The social media app apologized on Tuesday for running an ad for a game called “Would You Rather,” asking users if they would rather slap Rihanna or punch Brown. Then, Thursday, Rihanna took to Instagram to respond.
“Now SNAPCHAT I know you already know you ain’t my fav app out there! But I’m just trying to figure out what the point was with this mess! I’d love to call it ignorance, but I know you ain’t that dumb!” Rihanna, 30, wrote in an Instagram Story.
“You spent money to animate something that would intentionally bring shame to DV victims and made a joke of it!!! This isn’t about my personal feelings, cause I don’t have much of them…but all the women, children and men that have been victims of DV in the past and especially the ones who haven’t made it out yet…you let us down!” Rihanna’s post continued.
“Shame on you,” she added. “Throw the whole app-oligy away.”
Brown’s side was equally perturbed. His lawyer Mark Gergagos shared the following statement with PEOPLE: “Whoever conceived this at Snapchat needs to be slapped.”
“This advertisement is disgusting and never should have appeared on our service. We are so sorry we made the terrible mistake of allowing it through our review process. We are investigating how that happened so that we can make sure it never happens again,” Snapchat said in a statement to The Hollywood Reporter on Thursday.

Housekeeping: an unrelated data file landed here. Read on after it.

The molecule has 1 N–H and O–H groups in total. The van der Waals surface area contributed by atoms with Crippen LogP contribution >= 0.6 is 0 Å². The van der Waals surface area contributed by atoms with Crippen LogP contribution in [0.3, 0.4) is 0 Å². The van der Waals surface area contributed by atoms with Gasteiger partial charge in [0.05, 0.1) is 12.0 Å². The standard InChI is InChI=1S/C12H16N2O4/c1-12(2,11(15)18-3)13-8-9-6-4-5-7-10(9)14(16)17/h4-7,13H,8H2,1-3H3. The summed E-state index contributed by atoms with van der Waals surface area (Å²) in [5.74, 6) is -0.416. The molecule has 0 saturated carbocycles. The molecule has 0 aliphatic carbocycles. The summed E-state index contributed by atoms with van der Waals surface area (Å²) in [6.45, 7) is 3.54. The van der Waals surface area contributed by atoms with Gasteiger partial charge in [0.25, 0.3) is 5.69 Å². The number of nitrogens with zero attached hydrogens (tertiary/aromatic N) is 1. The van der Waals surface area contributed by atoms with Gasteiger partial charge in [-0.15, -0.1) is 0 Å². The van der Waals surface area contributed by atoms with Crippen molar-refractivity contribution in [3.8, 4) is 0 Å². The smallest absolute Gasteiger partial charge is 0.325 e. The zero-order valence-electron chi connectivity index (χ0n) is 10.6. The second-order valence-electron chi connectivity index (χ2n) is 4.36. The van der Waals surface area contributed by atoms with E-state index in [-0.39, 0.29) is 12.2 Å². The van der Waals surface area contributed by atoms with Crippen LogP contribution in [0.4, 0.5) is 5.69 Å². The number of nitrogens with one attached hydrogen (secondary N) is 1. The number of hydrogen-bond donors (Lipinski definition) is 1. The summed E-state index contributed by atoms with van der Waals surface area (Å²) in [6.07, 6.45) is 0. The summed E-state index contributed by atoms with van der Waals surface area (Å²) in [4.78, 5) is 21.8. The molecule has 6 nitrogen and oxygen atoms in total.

After removing the ad from the app on Tuesday, Snapchat also released the following statement to the BBC: “The advert was reviewed and approved in error, as it violates our advertising guidelines. We immediately removed the ad last weekend, once we became aware. We are sorry that this happened.”
The controversial ad alluded to the 2009 incident between Rihanna and then-boyfriend Chris Brown, who assaulted the pop star in his car ahead of a Grammys party.
Brown, now 28, was charged with two felony counts — assault and making criminal threats — in the alleged fight that left Rihanna bruised and bloodied; the exes reached a plea agreement that spared Brown jail time after he pleaded guilty to felony assault by means likely to cause great bodily injury.
Snapchat quickly received backlash after users took notice of the ad.
“Is it just me, or is this ad that popped up on my Snapchat extremely tone deaf? Like what were they thinking with this?” wrote one Twitter user.
Activist Brittany Packnett also tweeted, writing: “I know that social media ads go through an approval process from the platform. This means Snapchat approved an ad that makes light of domestic violence. The update ain’t the only thing that’s wack over there, friends.”
And Chelsea Clinton replied to Packnett’s tweet, posting: “Just awful. Awful that anyone thinks this is funny. Awful that anyone thinks this is appropriate. Awful that any company would approve this.”